Fluid viscous is a term used in building design that usually involves proportioning the elements of the structure. Such as constraints on strength and serviceability limit states are satisfied. The conventional approach is to proportion the components to satisfy the strength limit states and then follow it up with serviceability checks. But based on the modern control theory, structural control has emerged to mitigate the negative effects that the external disturbances impose on the structures. Structural control has been investigated and shown great potential for reducing vibrations in various civil structures under dynamic loading.
Structural control is usually classified by its method, or the type of device used to impart the control force. The three classes of structural control system are passive energy dissipation, active and semi-active energy dissipation. The first class of energy dissipating system, the passive systems are uncontrollable. The basic function of the passive devices is to absorb a part of input energy, reducing energy dissipation on structural members and minimizing the damage on structures. Contrary to semi-active or active systems there is no need of external power supply. The second class of energy dissipating devices, the active devices are controllable and require significant amount of external supply. The third class includes the semi-active devices which combine the aspects of active and passive devices.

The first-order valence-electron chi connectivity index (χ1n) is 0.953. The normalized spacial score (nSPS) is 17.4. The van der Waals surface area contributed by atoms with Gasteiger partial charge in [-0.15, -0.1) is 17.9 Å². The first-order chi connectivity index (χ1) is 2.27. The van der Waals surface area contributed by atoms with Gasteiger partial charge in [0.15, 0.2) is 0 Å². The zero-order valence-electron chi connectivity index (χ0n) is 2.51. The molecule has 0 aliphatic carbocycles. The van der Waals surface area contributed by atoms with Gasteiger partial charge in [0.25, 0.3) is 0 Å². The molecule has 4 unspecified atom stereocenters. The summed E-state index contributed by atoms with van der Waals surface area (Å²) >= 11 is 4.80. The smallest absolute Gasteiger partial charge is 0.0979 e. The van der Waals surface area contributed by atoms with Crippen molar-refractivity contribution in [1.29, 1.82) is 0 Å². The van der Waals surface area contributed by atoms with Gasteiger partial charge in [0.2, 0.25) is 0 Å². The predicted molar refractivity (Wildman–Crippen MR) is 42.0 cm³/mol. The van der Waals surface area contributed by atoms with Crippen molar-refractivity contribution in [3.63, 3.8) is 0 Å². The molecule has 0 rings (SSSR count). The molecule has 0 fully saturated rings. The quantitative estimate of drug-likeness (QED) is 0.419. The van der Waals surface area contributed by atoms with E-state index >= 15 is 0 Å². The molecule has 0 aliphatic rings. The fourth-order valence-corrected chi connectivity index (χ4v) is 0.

Passive devices are frequently used type of control system implemented because they involve no external power and such devices are inherently stable. Passive devices encompasses a range of materials and devices for enhancing damping and strength such as fluid viscous dampers, friction dampers and metallic dampers have been developed since the 1990’s.